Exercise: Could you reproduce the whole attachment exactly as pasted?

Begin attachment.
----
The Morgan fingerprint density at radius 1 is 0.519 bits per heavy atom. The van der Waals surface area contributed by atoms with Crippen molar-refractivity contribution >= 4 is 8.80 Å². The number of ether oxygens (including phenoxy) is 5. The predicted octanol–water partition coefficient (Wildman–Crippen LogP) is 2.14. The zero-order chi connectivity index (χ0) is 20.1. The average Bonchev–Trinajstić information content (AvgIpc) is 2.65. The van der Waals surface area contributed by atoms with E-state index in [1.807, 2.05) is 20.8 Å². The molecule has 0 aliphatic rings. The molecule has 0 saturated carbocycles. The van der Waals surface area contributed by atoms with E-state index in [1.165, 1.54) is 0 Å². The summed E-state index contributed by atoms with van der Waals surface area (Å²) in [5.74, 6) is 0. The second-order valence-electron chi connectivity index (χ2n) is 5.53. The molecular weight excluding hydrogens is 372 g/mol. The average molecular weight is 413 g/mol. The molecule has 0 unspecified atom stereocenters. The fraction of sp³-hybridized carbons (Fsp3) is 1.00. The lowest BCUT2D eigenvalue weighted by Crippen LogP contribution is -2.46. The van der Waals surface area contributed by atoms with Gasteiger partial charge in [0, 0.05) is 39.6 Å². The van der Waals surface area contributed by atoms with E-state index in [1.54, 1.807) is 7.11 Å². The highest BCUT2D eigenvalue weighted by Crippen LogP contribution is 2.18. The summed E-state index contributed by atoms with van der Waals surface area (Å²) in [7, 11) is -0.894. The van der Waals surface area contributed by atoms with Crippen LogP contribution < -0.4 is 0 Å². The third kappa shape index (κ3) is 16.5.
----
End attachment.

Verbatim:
The Morgan fingerprint density at radius 1 is 0.519 bits per heavy atom. The van der Waals surface area contributed by atoms with Crippen molar-refractivity contribution >= 4 is 8.80 Å². The number of ether oxygens (including phenoxy) is 5. The predicted octanol–water partition coefficient (Wildman–Crippen LogP) is 2.14. The zero-order chi connectivity index (χ0) is 20.1. The average Bonchev–Trinajstić information content (AvgIpc) is 2.65. The van der Waals surface area contributed by atoms with E-state index in [1.807, 2.05) is 20.8 Å². The molecule has 0 aliphatic rings. The molecule has 0 saturated carbocycles. The van der Waals surface area contributed by atoms with E-state index in [1.165, 1.54) is 0 Å². The summed E-state index contributed by atoms with van der Waals surface area (Å²) in [5.74, 6) is 0. The second-order valence-electron chi connectivity index (χ2n) is 5.53. The molecular weight excluding hydrogens is 372 g/mol. The average molecular weight is 413 g/mol. The molecule has 0 unspecified atom stereocenters. The fraction of sp³-hybridized carbons (Fsp3) is 1.00. The lowest BCUT2D eigenvalue weighted by Crippen LogP contribution is -2.46. The van der Waals surface area contributed by atoms with Gasteiger partial charge in [0, 0.05) is 39.6 Å². The van der Waals surface area contributed by atoms with E-state index in [1.54, 1.807) is 7.11 Å². The highest BCUT2D eigenvalue weighted by Crippen LogP contribution is 2.18. The summed E-state index contributed by atoms with van der Waals surface area (Å²) in [7, 11) is -0.894. The van der Waals surface area contributed by atoms with Crippen LogP contribution < -0.4 is 0 Å². The third kappa shape index (κ3) is 16.5.